Michael Vaughan apologises to Azeem Rafiq for ‘hurt’ caused during the racism controversy

Michael Vaughan apologises to Azeem Rafiq for ‘hurt’ caused during the racism controversy

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Michael Vaughan has spoken publicly for the first time since the racism allegations


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Former England skipper Michael Vaughan has apologised to former Yorkshire cricketer Azeem Rafiq for the ‘hurt’ caused during the racism controversy. Vaughan has spoken publicly for the first time since he was implicated to have passed racist comments on Rafiq during a match in 2009 at Trent Bridge.

Micahel Vaughan’s racist comments on Asian players in the Yorkshire side during an incident in 2009 were revealed by Azeem Rafiq in a detailed allegation report. Pointing to a group of four players during a match at Trent Bridge, the former England captain had allegedly said, "There are too many of you lot; we need to do something about it". However, Vaughan continued to deny the allegations made by Rafiq, and stated that he never made any racist remarks to cricketers while playing at Yorkshire County Cricket Club.

A few days earlier, the former England skipper was sacked from the BBC commentary panel for the Ashes team, in the wake of allegations.

Meanwhile, in an interview with BBC Breakfast shown on Saturday morning, Vaughan apologised to Rafiq for the hurt that caused during the racism controversy.

"I'm sorry for the hurt that has gone through," Vaughan said. "Yorkshire Cricket Club, I believe, is me. It has been my life whether I have been a player or not, I believe that once you have played for Yorkshire you are always a Yorkshire player and I am sorry for all the hurt that he has gone through.

'That hurts," Vaughan added, "because I've always felt that every single team that I have been involved in, the biggest praise I ever got as England captain for six years was that I was the kind of person that really galvanized the group, got the team working together as one. I wanted everyone in the dressing room to feel included.

"Time can never be a healer but hopefully time can be a way of Yorkshire Cricket Club never going through this situation again, and not putting themselves in a position of denial that they treated the players so badly."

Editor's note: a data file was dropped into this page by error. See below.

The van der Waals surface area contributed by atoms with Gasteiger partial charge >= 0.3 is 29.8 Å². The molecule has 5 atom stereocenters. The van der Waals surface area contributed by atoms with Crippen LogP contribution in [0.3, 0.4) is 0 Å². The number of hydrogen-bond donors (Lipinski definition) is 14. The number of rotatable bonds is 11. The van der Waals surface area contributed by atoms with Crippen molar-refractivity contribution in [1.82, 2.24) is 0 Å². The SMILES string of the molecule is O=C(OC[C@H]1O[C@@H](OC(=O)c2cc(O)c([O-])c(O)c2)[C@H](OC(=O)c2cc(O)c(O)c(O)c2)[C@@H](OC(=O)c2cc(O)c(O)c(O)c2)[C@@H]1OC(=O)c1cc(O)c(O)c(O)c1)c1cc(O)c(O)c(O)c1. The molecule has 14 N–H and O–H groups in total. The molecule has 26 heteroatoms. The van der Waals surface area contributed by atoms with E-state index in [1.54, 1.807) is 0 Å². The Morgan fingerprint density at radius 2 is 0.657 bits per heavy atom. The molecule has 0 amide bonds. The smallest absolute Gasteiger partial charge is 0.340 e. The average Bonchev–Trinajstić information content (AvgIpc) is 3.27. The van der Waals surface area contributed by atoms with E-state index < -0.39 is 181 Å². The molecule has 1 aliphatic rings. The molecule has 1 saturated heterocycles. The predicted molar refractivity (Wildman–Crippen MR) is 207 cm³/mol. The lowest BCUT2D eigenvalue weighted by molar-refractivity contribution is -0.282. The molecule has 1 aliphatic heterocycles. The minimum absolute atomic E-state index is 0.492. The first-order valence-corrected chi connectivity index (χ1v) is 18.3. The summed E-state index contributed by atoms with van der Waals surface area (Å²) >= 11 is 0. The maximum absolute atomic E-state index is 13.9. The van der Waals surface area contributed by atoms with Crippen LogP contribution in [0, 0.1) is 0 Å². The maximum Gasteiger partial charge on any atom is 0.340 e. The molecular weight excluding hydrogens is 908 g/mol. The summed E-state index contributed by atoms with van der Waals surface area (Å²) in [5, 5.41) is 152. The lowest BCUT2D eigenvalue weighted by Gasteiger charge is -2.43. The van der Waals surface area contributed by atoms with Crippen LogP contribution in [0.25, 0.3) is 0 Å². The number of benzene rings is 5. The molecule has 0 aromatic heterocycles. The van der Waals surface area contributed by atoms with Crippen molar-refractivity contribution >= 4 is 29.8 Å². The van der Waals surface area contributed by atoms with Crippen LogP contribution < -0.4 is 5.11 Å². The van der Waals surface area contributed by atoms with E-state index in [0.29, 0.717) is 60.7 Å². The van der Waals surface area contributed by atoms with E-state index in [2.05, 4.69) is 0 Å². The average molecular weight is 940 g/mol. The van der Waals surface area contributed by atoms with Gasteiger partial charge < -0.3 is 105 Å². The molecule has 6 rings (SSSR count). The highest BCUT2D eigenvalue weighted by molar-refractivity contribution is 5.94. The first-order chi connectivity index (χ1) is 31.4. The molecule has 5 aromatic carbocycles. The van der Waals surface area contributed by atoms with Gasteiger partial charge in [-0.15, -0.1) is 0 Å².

Reflecting on the incident in 2009, Vaughan reckoned that he doesn’t remember making those comments. The former England captain further added that he was proud to have four Asain heritage players in the club.

"I don't [remember saying that]," Vaughan said. "My recollection from that day, as I've said, I was a Yorkshire player for 18 years, I was the first player to sign for that club that was not born in the county, so for 18 years we had gone from me being the first to sign for the club, Sachin Tendulkar being the first from overseas, to players being able to sign from other clubs.

"It was my last few games and I remember it clearly that I was proud as punch that we had four Asian players representing Yorkshire Cricket Club."

In the course of the interview with the BBC, a few of Vaughan's old tweets were read out including 'Not many English people live in London... I need to learn a new language'.

The 47-year-old admitted he was embarrassed by the tweets he posted in the past, which have been widely shared in recent weeks.

"I look back at my 12 years in social media, I regret many tweets," Vaughan said. "I apologise deeply to anyone I offended with those tweets.

"We all make mistakes and, in my life, I've made quite a few mistakes on Twitter. I apologise for that, but I can't suddenly get rid of it. That's happened, but I think sometimes through social media, people can presume who you are and interpret who you are because of a tweet or two. I know who I am, and I hope the people around me, who were close to me, know exactly who I am."

The 48-year-old added that he is hopeful of proving his innocence to the people.

"It'll take time. I've no doubt about that. But I'm sure over time people will see that the true me.

"I won't be doing the Ashes. I understand the story is all about Azeem Rafiq and racism in cricket. I just hope in time I will have that chance to come back. The one thing I have loved more than anything since retiring is talking cricket, and I hope I can do that again," Vaughan added.

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